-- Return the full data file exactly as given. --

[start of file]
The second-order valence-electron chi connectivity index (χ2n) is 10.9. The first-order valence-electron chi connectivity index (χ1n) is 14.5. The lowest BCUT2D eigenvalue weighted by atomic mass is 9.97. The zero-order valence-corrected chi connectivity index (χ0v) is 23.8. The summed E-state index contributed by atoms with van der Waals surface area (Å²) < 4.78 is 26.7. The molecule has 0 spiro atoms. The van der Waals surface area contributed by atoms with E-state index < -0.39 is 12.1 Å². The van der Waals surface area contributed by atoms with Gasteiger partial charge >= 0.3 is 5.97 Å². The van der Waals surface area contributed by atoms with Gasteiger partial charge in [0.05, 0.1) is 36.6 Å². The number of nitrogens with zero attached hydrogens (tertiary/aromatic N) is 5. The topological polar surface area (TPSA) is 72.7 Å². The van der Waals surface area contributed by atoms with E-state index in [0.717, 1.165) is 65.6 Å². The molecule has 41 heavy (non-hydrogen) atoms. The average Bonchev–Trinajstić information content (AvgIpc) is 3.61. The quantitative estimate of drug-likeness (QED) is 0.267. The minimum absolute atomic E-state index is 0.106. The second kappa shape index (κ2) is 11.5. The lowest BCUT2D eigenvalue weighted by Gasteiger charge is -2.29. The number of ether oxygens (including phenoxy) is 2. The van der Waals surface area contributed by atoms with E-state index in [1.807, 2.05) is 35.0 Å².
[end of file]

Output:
The second-order valence-electron chi connectivity index (χ2n) is 10.9. The first-order valence-electron chi connectivity index (χ1n) is 14.5. The lowest BCUT2D eigenvalue weighted by atomic mass is 9.97. The zero-order valence-corrected chi connectivity index (χ0v) is 23.8. The summed E-state index contributed by atoms with van der Waals surface area (Å²) < 4.78 is 26.7. The molecule has 0 spiro atoms. The van der Waals surface area contributed by atoms with E-state index < -0.39 is 12.1 Å². The van der Waals surface area contributed by atoms with Gasteiger partial charge >= 0.3 is 5.97 Å². The van der Waals surface area contributed by atoms with Gasteiger partial charge in [0.05, 0.1) is 36.6 Å². The number of nitrogens with zero attached hydrogens (tertiary/aromatic N) is 5. The topological polar surface area (TPSA) is 72.7 Å². The van der Waals surface area contributed by atoms with E-state index in [0.717, 1.165) is 65.6 Å². The molecule has 41 heavy (non-hydrogen) atoms. The average Bonchev–Trinajstić information content (AvgIpc) is 3.61. The quantitative estimate of drug-likeness (QED) is 0.267. The minimum absolute atomic E-state index is 0.106. The second kappa shape index (κ2) is 11.5. The lowest BCUT2D eigenvalue weighted by Gasteiger charge is -2.29. The number of ether oxygens (including phenoxy) is 2. The van der Waals surface area contributed by atoms with E-state index in [1.807, 2.05) is 35.0 Å².